The Hateful Eight
Director: Quentin Tarantino
Starring: Samuel L Jackson, Kurt Russell
Anyone familiar with wonderfully perverse director Quentin Tarantino will know that his films are a slow brew with an explosive, and sometimes toxic, ending. It’s all rich, meticulous dialogue and delicious scene-setting until the shit hits the fan.
The Hateful Eight, his eighth feature (by his count), takes that formula to the nth degree. In this Western-style mystery, we are introduced to nine characters holed up in a snowed-in road stop called Minnie’s Haberdashery and, as slowly as the pitch-black coffee they all drink, the tension starts brewing.
Some of the characters include John “The Hangman” Ruth (Kurt Russell), a bounty hunter who’s just bagged Daisy Domergue (Jennifer Jason Leigh), an infamous murderess; Chris Mannix (Walton Goggins), a toothy Southerner on his way to take up his position as sheriff of a small town; Oswaldo Mobray (Tim Roth), an astute Englishman who also happens to be a hangman; Joe Gage (Michael Madsen), a quietly brooding cowboy; and Sandy Smithers (Bruce Dern), a retired general who led a Southern brigade during the war. Then there’s Samuel L Jackson as Major Marquis Warren, who, by virtue of being black in post-Civil War America, becomes the catalyst that makes the potion explode.
And explode it does, with Tarantino writing another role of a lifetime for Jackson. Throughout, Warren is a righteous gunslinger who has learnt to survive in an America that would rather see him dead. He is streetwise, cut-throat, righteous, at times bitterly funny and his narration climaxes (pun intended) in a story of sexual vengeance so insane that it had the whole cinema laughing incredulously.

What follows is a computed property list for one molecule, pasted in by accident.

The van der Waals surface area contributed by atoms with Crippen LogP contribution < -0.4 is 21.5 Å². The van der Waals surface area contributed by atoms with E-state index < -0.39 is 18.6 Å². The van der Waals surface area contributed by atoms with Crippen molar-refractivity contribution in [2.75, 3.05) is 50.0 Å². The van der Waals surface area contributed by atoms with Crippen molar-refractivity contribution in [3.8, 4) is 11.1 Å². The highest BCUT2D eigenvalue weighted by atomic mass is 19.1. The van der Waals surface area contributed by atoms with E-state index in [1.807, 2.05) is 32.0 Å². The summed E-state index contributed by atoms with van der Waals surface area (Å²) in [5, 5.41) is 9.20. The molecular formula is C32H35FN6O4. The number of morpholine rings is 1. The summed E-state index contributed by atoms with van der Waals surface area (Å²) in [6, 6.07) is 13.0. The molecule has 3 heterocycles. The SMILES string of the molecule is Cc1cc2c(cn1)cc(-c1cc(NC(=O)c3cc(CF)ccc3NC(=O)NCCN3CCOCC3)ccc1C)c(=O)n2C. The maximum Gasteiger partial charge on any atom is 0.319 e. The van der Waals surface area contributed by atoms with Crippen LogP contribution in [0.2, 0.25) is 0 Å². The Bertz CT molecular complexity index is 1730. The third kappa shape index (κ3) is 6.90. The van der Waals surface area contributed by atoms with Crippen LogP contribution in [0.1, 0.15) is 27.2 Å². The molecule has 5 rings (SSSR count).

By far, the biggest scene-stealer in this Tarantino outing is Leigh. Her wonderfully off-kilter portrayal of a devilish villain is delectable to watch. She’s all snarls, knowing grins and maniacal laughter. She chews and spits tobacco like the boys and gets roughhoused like one of them too.
The scenes of Domergue being punched and elbowed by Ruth are uncomfortable, and are meant to be. They sit nervously between comedy and cruelty, and make us flinch instead of revel in the violence. They’re a condemnation of Ruth rather than a celebration.
Tarantino, who has created some of the most memorable female characters in cinema – Jackie Brown; Uma Thurman’s roles in Kill Bill and Pulp Fiction; the women from Deathproof – does not reward Domergue with a triumphant story arc and it felt like a bit of a letdown. I wanted a fist-in-the-air feminist moment and didn’t get it, but I appreciated that she still exists boldly outside of how women in Westerns are usually portrayed. She’s not a femme fatale, buxom saloon girl, stoic farm wife or damsel in distress.
Despite all this praise, The Hateful Eight is not Tarantino’s finest work. If you want to see the director tackle race, Jackie Brown or Django Unchained have more clout. If you want superior pastiche and action, opt for Kill Bill or Pulp Fiction. And if you want delicious dialogue, Reservoir Dogs and Inglorious Basterds did it for me.
Nevertheless, The Hateful Eight still stands head and shoulders above most other fare on offer in cinemas right now, and it’s a worthy addition to the Tarantino library.